Residents near active fires and under plumes aloft need to remain aware of current conditions and use the visibility guidelines to guide their activity decisions as the situation changes.

Air Quality Bureau
Montana Department of Environmental Quality
Phone: (406) 444-3490
Email: DEQMTSmoke@mt.gov




This is the visible satellite image from 12:30 this afternoon. The clouds in far northeastern Montana are left over from yesterday’s disturbance. Otherwise, skies are almost completely clear except for some terrain-induced clouds over the southwest mountains.  

This is the visible satellite image from 12:30 this afternoon. The clouds in far northeastern Montana are left over from yesterday’s disturbance. Otherwise, skies are almost completely clear except for some terrain-induced clouds over the southwest mountains.


 
In the background of this webcam of the Vigilante Field in Dillon, one can see the smoke hanging over southwestern Montana.

In the background of this webcam of the Vigilante Field in Dillon, one can see the smoke hanging over southwestern Montana.


This morning’s analysis from NOAA’s satellite services division shows the active fires in Montana and the smoke plumes combining and spreading downwind (the analyzed smoke is based on yesterday’s satellite coverage, the fire detects are based on last nights satellite coverage).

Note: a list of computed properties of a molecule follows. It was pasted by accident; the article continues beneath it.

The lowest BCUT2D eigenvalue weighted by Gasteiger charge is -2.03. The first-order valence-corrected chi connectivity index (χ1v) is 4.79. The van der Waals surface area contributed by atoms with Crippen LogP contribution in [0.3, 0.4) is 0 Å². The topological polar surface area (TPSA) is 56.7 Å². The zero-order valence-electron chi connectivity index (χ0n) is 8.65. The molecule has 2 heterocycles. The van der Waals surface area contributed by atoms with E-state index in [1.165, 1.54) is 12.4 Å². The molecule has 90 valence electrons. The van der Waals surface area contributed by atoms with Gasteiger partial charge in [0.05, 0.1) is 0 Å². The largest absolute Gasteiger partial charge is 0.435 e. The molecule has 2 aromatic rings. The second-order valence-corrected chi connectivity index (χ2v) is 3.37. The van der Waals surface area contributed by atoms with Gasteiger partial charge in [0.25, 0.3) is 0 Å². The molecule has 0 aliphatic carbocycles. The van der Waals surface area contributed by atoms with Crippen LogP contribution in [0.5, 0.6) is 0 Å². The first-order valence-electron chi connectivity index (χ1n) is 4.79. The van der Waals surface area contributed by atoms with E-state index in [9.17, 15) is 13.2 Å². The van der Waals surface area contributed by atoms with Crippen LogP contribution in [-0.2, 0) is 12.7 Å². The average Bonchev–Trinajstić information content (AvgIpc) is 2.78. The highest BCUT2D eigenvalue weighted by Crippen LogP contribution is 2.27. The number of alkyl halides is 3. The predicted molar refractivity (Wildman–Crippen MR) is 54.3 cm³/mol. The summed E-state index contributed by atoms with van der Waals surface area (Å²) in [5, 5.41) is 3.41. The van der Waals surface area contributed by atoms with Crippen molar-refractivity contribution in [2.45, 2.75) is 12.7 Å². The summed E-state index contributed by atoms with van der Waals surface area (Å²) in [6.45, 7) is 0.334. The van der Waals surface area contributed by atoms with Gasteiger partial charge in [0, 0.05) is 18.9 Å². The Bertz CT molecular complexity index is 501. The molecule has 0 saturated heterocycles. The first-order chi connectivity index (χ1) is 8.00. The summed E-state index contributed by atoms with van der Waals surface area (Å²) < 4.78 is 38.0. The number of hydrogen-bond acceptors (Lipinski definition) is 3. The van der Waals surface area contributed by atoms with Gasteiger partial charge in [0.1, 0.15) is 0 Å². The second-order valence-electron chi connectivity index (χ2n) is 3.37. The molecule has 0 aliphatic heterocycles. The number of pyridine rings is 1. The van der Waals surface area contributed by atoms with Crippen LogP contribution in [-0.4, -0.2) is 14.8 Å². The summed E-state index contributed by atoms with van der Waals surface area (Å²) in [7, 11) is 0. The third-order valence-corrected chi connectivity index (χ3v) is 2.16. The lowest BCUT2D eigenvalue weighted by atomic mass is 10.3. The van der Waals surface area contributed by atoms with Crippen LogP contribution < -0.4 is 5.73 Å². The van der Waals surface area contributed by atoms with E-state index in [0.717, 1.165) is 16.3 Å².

This morning’s analysis from NOAA’s satellite services division shows the active fires in Montana and the smoke plumes combining and spreading downwind (the analyzed smoke is based on yesterday’s satellite coverage, the fire detects are based on last nights satellite coverage).

Red indicates hot spot detected. Green represents thin smoke, yellow is moderate smoke, and pink is dense smoke. Fire size is exaggerated for visibility at this scale. To identify individual fires on graphic above go here: http://activefiremaps.fs.fed.us/lg_fire2.php 




Real time particulate information is currently available in most of the larger urban areas from MTDEQ's Today's Air website.

Today's particulate report below compares particulate levels received from DEQ's
reporting stations with MTDEQ’s Health Effect Categories.

Locations and severity of PM 2.5 particulate values over the past 24 hours from the time above.
Health Effects Categories City
  Hazardous  
  Very Unhealthy  
  Unhealthy  
  Unhealthy for Sensitive Groups  
  Moderate

 Hamilton B24 

  Good

 Libby
Flathead Valley
Frenchtown
Missoula
Seeley Lake
Helena
Butte
Bozeman
West Yellowstone
Great Falls
Billings
Sidney
 

B1(x) One-hour BAM value (number of values)
B8(x) Eight-hour average BAM
B24 24 hour  average BAM value
Local impacts in areas immediately adjacent to active fires are expected to exceed some or all of the advisory levels.  DEQ recommends the use of local visibility guidelines to evaluate possible health risks and make informed activity decisions.